Family Origin Histories: The Whaling Indians: West Coast Legends and Stories — Part 11 of the Sapir-Thomas Nootka Texts
Edited by Eugene Arima, Henry Kammler, Terry Klokeid and Katherine Robinson
April 2009, ISBN 978-0-660-19898-9
Mercury Series, Ethnology 145
400 pp., 62 illustrations, 17 x 24 cm, paperback
Nuu-chah-nulth “family histories” are actually tribal histories since their idea of family encompasses the tribe. Eighteen such histories are presented here, chronicling the origins and resources of a number of tribal families.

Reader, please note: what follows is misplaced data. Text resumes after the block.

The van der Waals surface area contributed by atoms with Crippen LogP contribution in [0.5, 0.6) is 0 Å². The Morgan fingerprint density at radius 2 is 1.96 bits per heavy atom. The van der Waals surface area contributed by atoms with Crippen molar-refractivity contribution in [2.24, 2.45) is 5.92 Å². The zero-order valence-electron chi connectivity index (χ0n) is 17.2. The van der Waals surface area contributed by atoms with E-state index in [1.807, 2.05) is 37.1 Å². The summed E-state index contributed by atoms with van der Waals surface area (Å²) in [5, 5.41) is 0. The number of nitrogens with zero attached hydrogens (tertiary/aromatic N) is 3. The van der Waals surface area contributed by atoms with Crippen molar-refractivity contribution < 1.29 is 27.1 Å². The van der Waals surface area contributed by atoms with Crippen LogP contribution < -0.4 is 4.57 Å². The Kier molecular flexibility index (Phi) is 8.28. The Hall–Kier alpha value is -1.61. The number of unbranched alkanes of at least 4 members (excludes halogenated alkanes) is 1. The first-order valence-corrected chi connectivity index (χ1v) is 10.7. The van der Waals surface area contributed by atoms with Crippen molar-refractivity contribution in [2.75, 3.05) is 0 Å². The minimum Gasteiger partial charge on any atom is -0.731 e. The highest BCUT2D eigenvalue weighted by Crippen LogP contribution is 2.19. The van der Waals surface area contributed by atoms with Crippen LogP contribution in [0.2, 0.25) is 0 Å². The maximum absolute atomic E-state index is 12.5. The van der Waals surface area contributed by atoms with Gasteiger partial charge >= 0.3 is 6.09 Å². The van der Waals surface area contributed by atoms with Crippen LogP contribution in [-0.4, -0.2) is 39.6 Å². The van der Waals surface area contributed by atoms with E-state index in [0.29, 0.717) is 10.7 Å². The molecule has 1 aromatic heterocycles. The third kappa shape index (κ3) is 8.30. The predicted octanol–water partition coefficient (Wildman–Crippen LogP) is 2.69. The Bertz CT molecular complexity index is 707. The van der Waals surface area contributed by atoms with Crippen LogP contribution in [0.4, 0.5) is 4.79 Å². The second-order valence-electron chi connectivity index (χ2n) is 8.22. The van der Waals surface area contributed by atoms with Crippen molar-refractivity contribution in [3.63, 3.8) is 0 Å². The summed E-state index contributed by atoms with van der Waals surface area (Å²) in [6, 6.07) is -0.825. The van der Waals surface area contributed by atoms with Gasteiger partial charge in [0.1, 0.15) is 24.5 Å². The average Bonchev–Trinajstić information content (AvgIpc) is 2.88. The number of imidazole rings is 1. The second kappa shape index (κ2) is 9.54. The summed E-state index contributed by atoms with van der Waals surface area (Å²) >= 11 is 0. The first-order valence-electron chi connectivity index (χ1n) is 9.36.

In lieu of written records, these oral traditions stood as Nuu-chah-nulth history and were recited formally in public on ceremonial occasions. Several accounts give long lists of foods. Others describe the acquisition of important technological advances, such as a salmon trap. Half of the texts are short, focusing on a particular item like a mask or a house decoration. One text lists hundreds of Nuu-chah-nulth place names given mythically by Swan Women to the Port Alberni region, which was previously Salish in population and language.
Generally, these histories explain how the world came to be and set forth family claims to material and spiritual resources. Each account belonged to the family, which had the exclusive right to tell it publicly. Summary outlines are provided in the introduction.